• dispose(): I have no idea how I would do that. Sadly, I do have to make sure that I release any resources for which I am responsible, but I am not sure how I would do that except to simply remember that I need to do that in dispose() (can you say time bomb?). Also, it is trivial enough so I can safely ignore it for now.
  • inputChanged(): having implemented it I can safely say that testing an assignment at this point is…pointless.
  • resourceChanged(): This is purely GUI behavior. I suppose I could test it if the logic were complex, but for now it is not.

Being less than a TDD purist is hard to admit, but what the heck, I am not as much of a TDD purist as I would like folks to believe. Sometimes, I can’t come up with that perfect scenario that will light the way for me to create a host of absolutely incredible tests that will leave my code both bug-free and completely covered.

In any case, I am not going to go over every test or how I agonized over them or how much I drank to get through them. Red Bull is overrated.

In addition, clean up customnavigator.test.Activator:
– comment the empty constructor
– add @Override to start()
– add @Override to stop()

More True Confessions

And this is where we write all kinds of test code for the CustomNavigator; only CustomProjects should appear and their various nodes should stay open if they were open when we changed something or should stay closed when we changed something.

We could test things like:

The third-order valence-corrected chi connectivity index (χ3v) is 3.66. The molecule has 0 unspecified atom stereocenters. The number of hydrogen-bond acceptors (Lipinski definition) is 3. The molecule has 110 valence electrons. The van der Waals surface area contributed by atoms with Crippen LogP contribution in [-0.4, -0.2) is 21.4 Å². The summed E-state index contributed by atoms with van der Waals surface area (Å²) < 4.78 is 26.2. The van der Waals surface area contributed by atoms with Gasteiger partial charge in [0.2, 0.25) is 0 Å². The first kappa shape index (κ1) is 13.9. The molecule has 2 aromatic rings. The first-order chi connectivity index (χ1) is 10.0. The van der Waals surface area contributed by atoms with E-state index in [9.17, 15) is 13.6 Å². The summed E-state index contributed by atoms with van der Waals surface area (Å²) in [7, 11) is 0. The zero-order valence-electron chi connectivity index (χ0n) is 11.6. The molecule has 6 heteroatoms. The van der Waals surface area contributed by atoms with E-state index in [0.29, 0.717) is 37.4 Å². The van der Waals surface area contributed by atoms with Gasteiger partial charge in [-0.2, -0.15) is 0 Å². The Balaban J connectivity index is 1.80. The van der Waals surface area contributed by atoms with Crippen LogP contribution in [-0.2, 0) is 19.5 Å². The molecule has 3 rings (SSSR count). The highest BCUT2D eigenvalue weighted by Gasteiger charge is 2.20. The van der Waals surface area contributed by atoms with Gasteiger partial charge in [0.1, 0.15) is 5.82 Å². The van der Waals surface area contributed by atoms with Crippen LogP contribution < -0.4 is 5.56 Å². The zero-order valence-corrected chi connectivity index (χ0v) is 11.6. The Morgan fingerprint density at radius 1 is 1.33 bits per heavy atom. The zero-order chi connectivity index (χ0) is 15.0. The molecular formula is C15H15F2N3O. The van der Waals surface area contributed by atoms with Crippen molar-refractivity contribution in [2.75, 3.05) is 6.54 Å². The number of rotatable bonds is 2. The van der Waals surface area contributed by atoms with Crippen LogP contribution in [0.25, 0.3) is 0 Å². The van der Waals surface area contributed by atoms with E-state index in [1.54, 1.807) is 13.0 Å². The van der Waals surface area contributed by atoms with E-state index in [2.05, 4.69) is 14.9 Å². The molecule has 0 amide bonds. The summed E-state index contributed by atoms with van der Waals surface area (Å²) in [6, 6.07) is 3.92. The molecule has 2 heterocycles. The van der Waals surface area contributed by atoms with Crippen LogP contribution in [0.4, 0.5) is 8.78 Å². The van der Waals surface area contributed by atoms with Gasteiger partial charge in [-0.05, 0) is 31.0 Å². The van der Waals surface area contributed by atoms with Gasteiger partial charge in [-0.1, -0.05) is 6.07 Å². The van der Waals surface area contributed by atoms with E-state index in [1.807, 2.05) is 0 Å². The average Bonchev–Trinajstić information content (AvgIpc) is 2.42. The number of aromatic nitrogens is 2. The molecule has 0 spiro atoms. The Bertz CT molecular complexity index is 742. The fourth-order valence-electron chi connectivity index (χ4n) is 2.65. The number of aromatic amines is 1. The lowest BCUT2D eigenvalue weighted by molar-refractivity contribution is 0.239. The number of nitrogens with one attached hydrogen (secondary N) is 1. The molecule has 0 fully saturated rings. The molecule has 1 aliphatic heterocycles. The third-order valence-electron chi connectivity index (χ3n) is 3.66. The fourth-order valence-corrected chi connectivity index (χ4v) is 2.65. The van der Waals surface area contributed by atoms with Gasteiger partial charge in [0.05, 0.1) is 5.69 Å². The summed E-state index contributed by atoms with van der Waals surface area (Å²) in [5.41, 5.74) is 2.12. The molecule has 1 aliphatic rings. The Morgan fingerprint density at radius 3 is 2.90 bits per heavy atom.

• a generic project – assert an empty custom navigator in a fresh workspace
  • a custom project – assert one project in the custom navigator
  • a generic project and a custom project – assert one project in the custom navigator

There is only one problem (or perhaps we should consider it an opportunity): that is testing the platform. Making sure that ContentProvider is called with an IWorkspaceRoot was a plugin.xml configuration, not code, so what are we testing anyway? Actually, we would be testing the ContentProvider! Again!

I know we had fun doing it the first time, but I’ll pass on doing it more than once.

I am also not going to write any tests for CustomProjectParent or any of the children that come from it. Why? They are simple. No point wasting time on them until the logic contained by them is complex enough to warrant it.

Kinda makes you wish we had refactored them earlier. No worries; we do that in the next post.

What Just Happened?

Some of you may look at the tests and wonder how does using EasyMock make the job any easier? It is not about EasyMock; it is about testing the expected behavior from the code regardless of what the actual input is.

For example, in testGetChildrenForICustomProjectElementWithNoChildren() and testGetChildrenForICustomProjectElementWithChildren() I tested for an ICustomProjectElement with children and with no children, but I did it without using the CustomProjectParent type or any of its children. The reason for that is both simple and important: I am not testing CustomProjectParent or its children; I am testing ContentProvider. By mixing the testing of ContentProvider and CustomProjectParent (or any of the children) I run the risk of testing something I don’t need to test, or worse, forgetting to test something I should have tested.

Next time: Now that the tests are mostly out of the way it is time to refactor the children.

The cat is tired.

Code

ContentProviderTest.java

/**
 * Coder beware: this code is not warranted to do anything.
 *
 * Copyright Dec 6, 2009 Carlos Valcarcel
 */
package customnavigator.navigator;

import org.easymock.EasyMock;
import org.eclipse.core.resources.IProject;
import org.eclipse.core.resources.IProjectNature;
import org.eclipse.core.resources.IWorkspace;
import org.eclipse.core.resources.IWorkspaceRoot;
import org.eclipse.core.runtime.CoreException;
import org.junit.Assert;
import org.junit.Before;
import org.junit.Test;


/**
 * @author carlos
 *
 */
public class ContentProviderTest {
    private static final String CUSTOMPLUGIN_PROJECT_NATURE = "customplugin.projectNature"; //$NON-NLS-1$